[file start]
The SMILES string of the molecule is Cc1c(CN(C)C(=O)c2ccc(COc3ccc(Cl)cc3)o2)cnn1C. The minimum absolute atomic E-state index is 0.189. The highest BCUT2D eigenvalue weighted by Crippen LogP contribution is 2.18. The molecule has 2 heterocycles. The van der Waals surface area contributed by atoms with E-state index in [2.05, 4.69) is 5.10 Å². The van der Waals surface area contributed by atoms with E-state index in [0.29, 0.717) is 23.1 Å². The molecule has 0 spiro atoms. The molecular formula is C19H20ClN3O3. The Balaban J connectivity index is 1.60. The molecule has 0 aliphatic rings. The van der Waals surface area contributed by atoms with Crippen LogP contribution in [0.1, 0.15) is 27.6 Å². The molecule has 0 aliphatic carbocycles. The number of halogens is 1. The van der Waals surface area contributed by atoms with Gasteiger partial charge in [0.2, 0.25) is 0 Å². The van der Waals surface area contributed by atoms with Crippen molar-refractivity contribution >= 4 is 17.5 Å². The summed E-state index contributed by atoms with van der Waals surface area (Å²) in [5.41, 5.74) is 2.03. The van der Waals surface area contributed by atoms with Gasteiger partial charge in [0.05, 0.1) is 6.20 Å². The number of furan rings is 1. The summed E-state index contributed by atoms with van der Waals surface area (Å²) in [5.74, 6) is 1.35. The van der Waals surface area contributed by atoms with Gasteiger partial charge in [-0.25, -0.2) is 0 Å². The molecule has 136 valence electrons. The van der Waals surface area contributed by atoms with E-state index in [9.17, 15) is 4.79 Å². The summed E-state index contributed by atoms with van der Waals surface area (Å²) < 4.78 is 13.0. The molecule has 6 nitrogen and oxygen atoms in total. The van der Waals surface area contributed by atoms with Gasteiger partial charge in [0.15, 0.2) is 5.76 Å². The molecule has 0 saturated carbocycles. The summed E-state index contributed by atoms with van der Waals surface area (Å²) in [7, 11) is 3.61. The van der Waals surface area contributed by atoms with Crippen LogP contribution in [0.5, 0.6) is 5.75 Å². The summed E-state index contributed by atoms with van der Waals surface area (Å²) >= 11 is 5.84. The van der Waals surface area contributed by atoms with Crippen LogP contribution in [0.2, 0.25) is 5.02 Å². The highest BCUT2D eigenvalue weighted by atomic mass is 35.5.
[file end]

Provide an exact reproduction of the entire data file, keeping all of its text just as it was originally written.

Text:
The SMILES string of the molecule is Cc1c(CN(C)C(=O)c2ccc(COc3ccc(Cl)cc3)o2)cnn1C. The minimum absolute atomic E-state index is 0.189. The highest BCUT2D eigenvalue weighted by Crippen LogP contribution is 2.18. The molecule has 2 heterocycles. The van der Waals surface area contributed by atoms with E-state index in [2.05, 4.69) is 5.10 Å². The van der Waals surface area contributed by atoms with E-state index in [0.29, 0.717) is 23.1 Å². The molecule has 0 spiro atoms. The molecular formula is C19H20ClN3O3. The Balaban J connectivity index is 1.60. The molecule has 0 aliphatic rings. The van der Waals surface area contributed by atoms with Crippen LogP contribution in [0.1, 0.15) is 27.6 Å². The molecule has 0 aliphatic carbocycles. The number of halogens is 1. The van der Waals surface area contributed by atoms with Gasteiger partial charge in [0.2, 0.25) is 0 Å². The van der Waals surface area contributed by atoms with Crippen molar-refractivity contribution >= 4 is 17.5 Å². The summed E-state index contributed by atoms with van der Waals surface area (Å²) in [5.41, 5.74) is 2.03. The van der Waals surface area contributed by atoms with Gasteiger partial charge in [0.05, 0.1) is 6.20 Å². The number of furan rings is 1. The summed E-state index contributed by atoms with van der Waals surface area (Å²) in [5.74, 6) is 1.35. The van der Waals surface area contributed by atoms with Gasteiger partial charge in [-0.25, -0.2) is 0 Å². The molecule has 136 valence electrons. The van der Waals surface area contributed by atoms with E-state index in [9.17, 15) is 4.79 Å². The summed E-state index contributed by atoms with van der Waals surface area (Å²) < 4.78 is 13.0. The molecule has 6 nitrogen and oxygen atoms in total. The van der Waals surface area contributed by atoms with Gasteiger partial charge in [0.15, 0.2) is 5.76 Å². The molecule has 0 saturated carbocycles. The summed E-state index contributed by atoms with van der Waals surface area (Å²) in [7, 11) is 3.61. The van der Waals surface area contributed by atoms with Crippen LogP contribution in [0.5, 0.6) is 5.75 Å². The summed E-state index contributed by atoms with van der Waals surface area (Å²) >= 11 is 5.84. The van der Waals surface area contributed by atoms with Crippen LogP contribution in [0.2, 0.25) is 5.02 Å². The highest BCUT2D eigenvalue weighted by atomic mass is 35.5.